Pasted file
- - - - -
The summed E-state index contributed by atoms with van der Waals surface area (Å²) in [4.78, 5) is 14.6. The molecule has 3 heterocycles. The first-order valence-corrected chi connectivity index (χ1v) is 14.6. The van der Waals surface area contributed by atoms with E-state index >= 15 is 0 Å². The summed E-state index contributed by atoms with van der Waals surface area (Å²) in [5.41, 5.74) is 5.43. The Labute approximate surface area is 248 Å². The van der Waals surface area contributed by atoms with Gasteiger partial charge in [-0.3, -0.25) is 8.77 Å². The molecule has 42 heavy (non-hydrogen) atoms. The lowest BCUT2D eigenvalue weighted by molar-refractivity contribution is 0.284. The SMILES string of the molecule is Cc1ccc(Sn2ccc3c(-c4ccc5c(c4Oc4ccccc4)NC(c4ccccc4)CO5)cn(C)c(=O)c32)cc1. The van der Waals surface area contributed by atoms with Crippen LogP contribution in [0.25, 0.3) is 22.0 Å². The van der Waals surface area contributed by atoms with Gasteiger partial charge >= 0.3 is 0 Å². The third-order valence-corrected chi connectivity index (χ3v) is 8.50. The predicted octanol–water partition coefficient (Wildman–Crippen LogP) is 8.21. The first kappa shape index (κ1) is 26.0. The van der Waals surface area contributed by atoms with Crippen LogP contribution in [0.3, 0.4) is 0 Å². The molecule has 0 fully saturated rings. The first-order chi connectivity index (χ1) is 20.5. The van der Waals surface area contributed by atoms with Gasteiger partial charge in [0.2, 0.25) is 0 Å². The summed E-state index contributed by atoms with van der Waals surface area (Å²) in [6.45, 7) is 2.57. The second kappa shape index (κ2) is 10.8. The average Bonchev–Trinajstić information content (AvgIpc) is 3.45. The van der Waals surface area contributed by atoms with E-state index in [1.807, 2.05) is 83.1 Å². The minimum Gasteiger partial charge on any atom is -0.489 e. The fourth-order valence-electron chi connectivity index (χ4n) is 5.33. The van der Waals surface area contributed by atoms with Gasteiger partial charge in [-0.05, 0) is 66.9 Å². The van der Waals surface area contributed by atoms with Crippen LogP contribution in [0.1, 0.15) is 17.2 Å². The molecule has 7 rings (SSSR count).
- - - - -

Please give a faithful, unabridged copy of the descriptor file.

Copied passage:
The summed E-state index contributed by atoms with van der Waals surface area (Å²) in [4.78, 5) is 14.6. The molecule has 3 heterocycles. The first-order valence-corrected chi connectivity index (χ1v) is 14.6. The van der Waals surface area contributed by atoms with E-state index >= 15 is 0 Å². The summed E-state index contributed by atoms with van der Waals surface area (Å²) in [5.41, 5.74) is 5.43. The Labute approximate surface area is 248 Å². The van der Waals surface area contributed by atoms with Gasteiger partial charge in [-0.3, -0.25) is 8.77 Å². The molecule has 42 heavy (non-hydrogen) atoms. The lowest BCUT2D eigenvalue weighted by molar-refractivity contribution is 0.284. The SMILES string of the molecule is Cc1ccc(Sn2ccc3c(-c4ccc5c(c4Oc4ccccc4)NC(c4ccccc4)CO5)cn(C)c(=O)c32)cc1. The van der Waals surface area contributed by atoms with Crippen LogP contribution in [0.25, 0.3) is 22.0 Å². The van der Waals surface area contributed by atoms with Gasteiger partial charge >= 0.3 is 0 Å². The third-order valence-corrected chi connectivity index (χ3v) is 8.50. The predicted octanol–water partition coefficient (Wildman–Crippen LogP) is 8.21. The first kappa shape index (κ1) is 26.0. The van der Waals surface area contributed by atoms with Crippen LogP contribution in [0.3, 0.4) is 0 Å². The molecule has 0 fully saturated rings. The first-order chi connectivity index (χ1) is 20.5. The van der Waals surface area contributed by atoms with Gasteiger partial charge in [0.2, 0.25) is 0 Å². The summed E-state index contributed by atoms with van der Waals surface area (Å²) in [6.45, 7) is 2.57. The second kappa shape index (κ2) is 10.8. The average Bonchev–Trinajstić information content (AvgIpc) is 3.45. The van der Waals surface area contributed by atoms with E-state index in [1.807, 2.05) is 83.1 Å². The minimum Gasteiger partial charge on any atom is -0.489 e. The fourth-order valence-electron chi connectivity index (χ4n) is 5.33. The van der Waals surface area contributed by atoms with Gasteiger partial charge in [-0.05, 0) is 66.9 Å². The van der Waals surface area contributed by atoms with Crippen LogP contribution in [0.1, 0.15) is 17.2 Å². The molecule has 7 rings (SSSR count).